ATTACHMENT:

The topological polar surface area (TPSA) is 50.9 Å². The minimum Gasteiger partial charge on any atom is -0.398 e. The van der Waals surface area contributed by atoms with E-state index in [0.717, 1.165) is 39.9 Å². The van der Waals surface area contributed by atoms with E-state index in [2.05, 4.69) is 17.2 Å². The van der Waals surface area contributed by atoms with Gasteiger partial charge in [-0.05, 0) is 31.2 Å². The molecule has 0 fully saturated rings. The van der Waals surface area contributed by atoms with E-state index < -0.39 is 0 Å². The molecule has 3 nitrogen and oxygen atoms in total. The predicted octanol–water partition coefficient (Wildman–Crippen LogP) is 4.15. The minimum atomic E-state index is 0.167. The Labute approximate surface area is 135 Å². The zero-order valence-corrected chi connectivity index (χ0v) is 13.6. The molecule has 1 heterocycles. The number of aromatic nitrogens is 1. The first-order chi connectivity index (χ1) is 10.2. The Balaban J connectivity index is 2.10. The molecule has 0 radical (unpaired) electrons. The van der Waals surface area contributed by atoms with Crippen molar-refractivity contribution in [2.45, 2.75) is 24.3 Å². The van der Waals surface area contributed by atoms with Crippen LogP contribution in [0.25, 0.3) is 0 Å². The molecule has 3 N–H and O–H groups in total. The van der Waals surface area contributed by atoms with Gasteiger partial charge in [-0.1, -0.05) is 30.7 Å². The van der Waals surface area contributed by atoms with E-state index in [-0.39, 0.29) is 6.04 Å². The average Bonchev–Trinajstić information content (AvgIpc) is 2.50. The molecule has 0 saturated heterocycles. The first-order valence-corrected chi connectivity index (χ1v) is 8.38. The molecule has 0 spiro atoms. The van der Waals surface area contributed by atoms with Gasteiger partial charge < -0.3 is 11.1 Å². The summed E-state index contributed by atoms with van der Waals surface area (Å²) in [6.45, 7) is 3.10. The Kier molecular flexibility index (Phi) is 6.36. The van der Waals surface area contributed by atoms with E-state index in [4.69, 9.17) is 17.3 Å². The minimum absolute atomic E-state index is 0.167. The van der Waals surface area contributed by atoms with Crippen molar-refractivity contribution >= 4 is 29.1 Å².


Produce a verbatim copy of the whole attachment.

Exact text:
The topological polar surface area (TPSA) is 50.9 Å². The minimum Gasteiger partial charge on any atom is -0.398 e. The van der Waals surface area contributed by atoms with E-state index in [0.717, 1.165) is 39.9 Å². The van der Waals surface area contributed by atoms with E-state index in [2.05, 4.69) is 17.2 Å². The van der Waals surface area contributed by atoms with Gasteiger partial charge in [-0.05, 0) is 31.2 Å². The molecule has 0 fully saturated rings. The van der Waals surface area contributed by atoms with E-state index < -0.39 is 0 Å². The molecule has 3 nitrogen and oxygen atoms in total. The predicted octanol–water partition coefficient (Wildman–Crippen LogP) is 4.15. The minimum atomic E-state index is 0.167. The Labute approximate surface area is 135 Å². The zero-order valence-corrected chi connectivity index (χ0v) is 13.6. The molecule has 1 heterocycles. The number of aromatic nitrogens is 1. The first-order chi connectivity index (χ1) is 10.2. The Balaban J connectivity index is 2.10. The molecule has 0 radical (unpaired) electrons. The van der Waals surface area contributed by atoms with Crippen molar-refractivity contribution in [2.45, 2.75) is 24.3 Å². The van der Waals surface area contributed by atoms with Crippen LogP contribution in [0.25, 0.3) is 0 Å². The molecule has 3 N–H and O–H groups in total. The van der Waals surface area contributed by atoms with Gasteiger partial charge in [-0.1, -0.05) is 30.7 Å². The van der Waals surface area contributed by atoms with E-state index in [-0.39, 0.29) is 6.04 Å². The average Bonchev–Trinajstić information content (AvgIpc) is 2.50. The molecule has 0 saturated heterocycles. The first-order valence-corrected chi connectivity index (χ1v) is 8.38. The molecule has 0 spiro atoms. The van der Waals surface area contributed by atoms with Gasteiger partial charge < -0.3 is 11.1 Å². The summed E-state index contributed by atoms with van der Waals surface area (Å²) in [6.45, 7) is 3.10. The Kier molecular flexibility index (Phi) is 6.36. The van der Waals surface area contributed by atoms with E-state index in [4.69, 9.17) is 17.3 Å². The minimum absolute atomic E-state index is 0.167. The van der Waals surface area contributed by atoms with Crippen molar-refractivity contribution >= 4 is 29.1 Å².